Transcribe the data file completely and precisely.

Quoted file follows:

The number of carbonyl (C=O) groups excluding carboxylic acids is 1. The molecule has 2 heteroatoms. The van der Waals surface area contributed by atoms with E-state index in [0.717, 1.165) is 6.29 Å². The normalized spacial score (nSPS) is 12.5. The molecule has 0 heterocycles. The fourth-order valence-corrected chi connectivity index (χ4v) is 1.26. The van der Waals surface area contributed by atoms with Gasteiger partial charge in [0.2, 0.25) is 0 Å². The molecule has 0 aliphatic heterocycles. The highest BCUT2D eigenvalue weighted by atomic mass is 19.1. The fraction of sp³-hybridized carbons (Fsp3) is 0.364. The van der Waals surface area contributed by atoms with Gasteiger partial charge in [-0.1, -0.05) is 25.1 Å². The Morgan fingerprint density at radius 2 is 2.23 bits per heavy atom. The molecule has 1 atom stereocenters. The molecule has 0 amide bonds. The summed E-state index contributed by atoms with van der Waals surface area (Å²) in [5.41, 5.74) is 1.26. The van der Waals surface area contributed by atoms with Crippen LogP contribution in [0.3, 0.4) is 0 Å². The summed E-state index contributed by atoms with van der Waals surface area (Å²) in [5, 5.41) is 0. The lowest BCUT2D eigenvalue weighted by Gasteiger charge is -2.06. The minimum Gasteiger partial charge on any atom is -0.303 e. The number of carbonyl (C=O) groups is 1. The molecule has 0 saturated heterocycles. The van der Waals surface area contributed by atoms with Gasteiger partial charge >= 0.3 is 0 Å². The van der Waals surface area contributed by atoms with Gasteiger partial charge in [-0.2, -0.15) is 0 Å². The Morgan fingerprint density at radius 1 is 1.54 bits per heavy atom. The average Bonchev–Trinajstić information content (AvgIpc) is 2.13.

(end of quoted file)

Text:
The number of carbonyl (C=O) groups excluding carboxylic acids is 1. The molecule has 2 heteroatoms. The van der Waals surface area contributed by atoms with E-state index in [0.717, 1.165) is 6.29 Å². The normalized spacial score (nSPS) is 12.5. The molecule has 0 heterocycles. The fourth-order valence-corrected chi connectivity index (χ4v) is 1.26. The van der Waals surface area contributed by atoms with Gasteiger partial charge in [0.2, 0.25) is 0 Å². The molecule has 0 aliphatic heterocycles. The highest BCUT2D eigenvalue weighted by atomic mass is 19.1. The fraction of sp³-hybridized carbons (Fsp3) is 0.364. The van der Waals surface area contributed by atoms with Gasteiger partial charge in [-0.1, -0.05) is 25.1 Å². The Morgan fingerprint density at radius 2 is 2.23 bits per heavy atom. The molecule has 1 atom stereocenters. The molecule has 0 amide bonds. The summed E-state index contributed by atoms with van der Waals surface area (Å²) in [5.41, 5.74) is 1.26. The van der Waals surface area contributed by atoms with Crippen LogP contribution in [0.3, 0.4) is 0 Å². The summed E-state index contributed by atoms with van der Waals surface area (Å²) in [5, 5.41) is 0. The lowest BCUT2D eigenvalue weighted by Gasteiger charge is -2.06. The minimum Gasteiger partial charge on any atom is -0.303 e. The number of carbonyl (C=O) groups is 1. The molecule has 0 saturated heterocycles. The van der Waals surface area contributed by atoms with Gasteiger partial charge >= 0.3 is 0 Å². The van der Waals surface area contributed by atoms with Gasteiger partial charge in [-0.2, -0.15) is 0 Å². The Morgan fingerprint density at radius 1 is 1.54 bits per heavy atom. The average Bonchev–Trinajstić information content (AvgIpc) is 2.13.